Tyrosine Kinase Domain (TKD) Mutations of FLT3

    FLT3 tyrosine kinase domain (TKD) mutations are caused by nucleic acid substitutions that result in a change in the amino acid sequence in this highly conserved catalytic center. TKD mutations, such as D835 and I836, result in constitutive autophosphorylation and activation of FLT32. Wild-type alleles of the FLT3 gene include an EcoRV restriction digest site. When a nucleic acid substitution occurs, the restriction digest recognition site disappears, and the EcoRV endonuclease is unable to identify and digest the DNA at this site. Our tests use primers that lie on either side of the TKD region. The FLT3 target region is amplified using PCR and then an EcoRV restriction digest is performed. One of the PCR primers contains an EcoRV restriction site, so both wild type and mutant alleles are digested. The digestion pattern identifies loss of the normal gene sequence and ensures that digestion occurred. Wild-type alleles of the FLT3 gene yield products of 79 bp and mutant alleles yield products of 127 bp. Undigested amplicons are 147 bp (product lengths correspond to results obtained through the use of GeneScan™ – 600 LIZ® Size Standard v2.0 and the ABI3500xL instrument. The use of different size standards and instruments may yield different product sizes).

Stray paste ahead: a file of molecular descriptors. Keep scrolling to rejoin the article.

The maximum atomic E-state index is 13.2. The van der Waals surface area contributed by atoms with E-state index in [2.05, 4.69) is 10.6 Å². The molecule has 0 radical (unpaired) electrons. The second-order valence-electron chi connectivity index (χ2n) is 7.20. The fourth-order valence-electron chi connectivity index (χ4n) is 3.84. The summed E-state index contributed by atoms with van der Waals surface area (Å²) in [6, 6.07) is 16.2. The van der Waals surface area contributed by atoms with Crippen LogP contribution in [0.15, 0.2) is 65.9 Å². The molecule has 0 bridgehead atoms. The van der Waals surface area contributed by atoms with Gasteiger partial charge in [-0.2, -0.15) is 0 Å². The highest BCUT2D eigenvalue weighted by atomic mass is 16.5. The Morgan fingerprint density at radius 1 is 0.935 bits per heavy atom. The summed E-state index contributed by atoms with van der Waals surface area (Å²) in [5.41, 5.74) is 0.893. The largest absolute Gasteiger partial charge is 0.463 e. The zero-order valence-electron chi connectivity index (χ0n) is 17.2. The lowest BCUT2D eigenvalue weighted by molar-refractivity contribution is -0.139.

Differential Fluorescence Detection

    Differential fluorescence detection is commonly used to resolve the different-sized amplicon products using a capillary electrophoresis instrument. Primers can be conjugated with several different fluorescent dyes (fluorophors) so that they can produce different emission spectra upon excitation by a laser in the capillary electrophoresis instrument. In this manner, different fluorescent dyes can correspond to different targeted regions. This detection system results in unsurpassed sensitivity, single nucleotide resolution, differential product detection, and relative quantification. In addition, the use of agarose and polyacrylamide gels, as well as the use of carcinogens such as ethidium bromide, can virtually be eliminated. Further, differential detection allows accurate, reproducible and objective interpretation of primer-specific products and automatic archiving of data. Inter-assay and intra-assay reproducibility in size determination using capillary electrophoresis is approximately 1 to 2 nucleotides. This reproducibility and sensitivity coupled with the automatic archiving of specimen data allows for the monitoring, tracking, and comparison of data from individual patients over time.

  • Specimen Requirements

    This assay tests genomic DNA from the following sources:

    • Peripheral blood or bone marrow aspirate anti-coagulated with heparin, EDTA, ACD or previously isolated mononuclear cells that are fresh in an appropriate media (RPMI or similar) or frozen in an appropriate cryopreservation media.
    • Peripheral blood and bone marrow aspirates may be stored at 2°C to 8°C for 7 days and still give valid results. Isolated mononuclear cells may be stored fresh for up to 7 days or indefinitely if properly cryropreserved.
    • 500 ng of genomic DNA (stored at 2°C to 8°C or below -15°C and shipped at ambient temperature, cool conditions, or on dry ice).